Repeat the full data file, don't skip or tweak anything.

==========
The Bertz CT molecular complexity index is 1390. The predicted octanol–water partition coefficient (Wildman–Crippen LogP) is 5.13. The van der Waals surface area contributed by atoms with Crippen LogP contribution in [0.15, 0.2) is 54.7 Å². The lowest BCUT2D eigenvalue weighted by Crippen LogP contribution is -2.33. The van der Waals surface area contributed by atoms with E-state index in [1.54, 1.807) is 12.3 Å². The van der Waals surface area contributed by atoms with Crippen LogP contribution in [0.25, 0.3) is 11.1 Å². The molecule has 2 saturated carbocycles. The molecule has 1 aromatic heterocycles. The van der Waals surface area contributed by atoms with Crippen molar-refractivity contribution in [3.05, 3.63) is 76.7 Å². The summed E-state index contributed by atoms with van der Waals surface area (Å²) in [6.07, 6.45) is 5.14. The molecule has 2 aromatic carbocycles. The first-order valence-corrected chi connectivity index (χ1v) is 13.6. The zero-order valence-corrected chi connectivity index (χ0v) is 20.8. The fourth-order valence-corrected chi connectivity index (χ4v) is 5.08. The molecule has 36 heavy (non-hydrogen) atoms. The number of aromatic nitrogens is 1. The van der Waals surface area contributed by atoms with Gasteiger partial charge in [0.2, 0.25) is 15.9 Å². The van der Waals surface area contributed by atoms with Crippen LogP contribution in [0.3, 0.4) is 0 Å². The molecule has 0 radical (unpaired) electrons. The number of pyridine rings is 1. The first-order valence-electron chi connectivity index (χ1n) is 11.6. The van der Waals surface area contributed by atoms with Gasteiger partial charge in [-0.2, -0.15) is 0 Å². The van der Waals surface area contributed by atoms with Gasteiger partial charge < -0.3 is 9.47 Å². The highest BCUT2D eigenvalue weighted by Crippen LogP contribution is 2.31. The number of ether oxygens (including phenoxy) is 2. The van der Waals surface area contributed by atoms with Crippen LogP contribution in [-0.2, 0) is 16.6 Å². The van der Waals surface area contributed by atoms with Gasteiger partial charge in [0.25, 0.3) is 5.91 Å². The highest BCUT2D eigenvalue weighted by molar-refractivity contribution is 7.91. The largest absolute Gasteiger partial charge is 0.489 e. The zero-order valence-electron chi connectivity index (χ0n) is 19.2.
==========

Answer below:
The Bertz CT molecular complexity index is 1390. The predicted octanol–water partition coefficient (Wildman–Crippen LogP) is 5.13. The van der Waals surface area contributed by atoms with Crippen LogP contribution in [0.15, 0.2) is 54.7 Å². The lowest BCUT2D eigenvalue weighted by Crippen LogP contribution is -2.33. The van der Waals surface area contributed by atoms with E-state index in [1.54, 1.807) is 12.3 Å². The van der Waals surface area contributed by atoms with Crippen LogP contribution in [0.25, 0.3) is 11.1 Å². The molecule has 2 saturated carbocycles. The molecule has 1 aromatic heterocycles. The van der Waals surface area contributed by atoms with Crippen molar-refractivity contribution in [3.05, 3.63) is 76.7 Å². The summed E-state index contributed by atoms with van der Waals surface area (Å²) in [6.07, 6.45) is 5.14. The molecule has 2 aromatic carbocycles. The first-order valence-corrected chi connectivity index (χ1v) is 13.6. The zero-order valence-corrected chi connectivity index (χ0v) is 20.8. The fourth-order valence-corrected chi connectivity index (χ4v) is 5.08. The molecule has 36 heavy (non-hydrogen) atoms. The number of aromatic nitrogens is 1. The van der Waals surface area contributed by atoms with Gasteiger partial charge in [0.2, 0.25) is 15.9 Å². The van der Waals surface area contributed by atoms with Crippen LogP contribution in [0.3, 0.4) is 0 Å². The molecule has 0 radical (unpaired) electrons. The number of pyridine rings is 1. The first-order valence-electron chi connectivity index (χ1n) is 11.6. The van der Waals surface area contributed by atoms with Gasteiger partial charge in [-0.2, -0.15) is 0 Å². The van der Waals surface area contributed by atoms with Gasteiger partial charge < -0.3 is 9.47 Å². The highest BCUT2D eigenvalue weighted by Crippen LogP contribution is 2.31. The number of ether oxygens (including phenoxy) is 2. The van der Waals surface area contributed by atoms with Crippen LogP contribution in [-0.2, 0) is 16.6 Å². The van der Waals surface area contributed by atoms with Gasteiger partial charge in [0.25, 0.3) is 5.91 Å². The highest BCUT2D eigenvalue weighted by molar-refractivity contribution is 7.91. The largest absolute Gasteiger partial charge is 0.489 e. The zero-order valence-electron chi connectivity index (χ0n) is 19.2.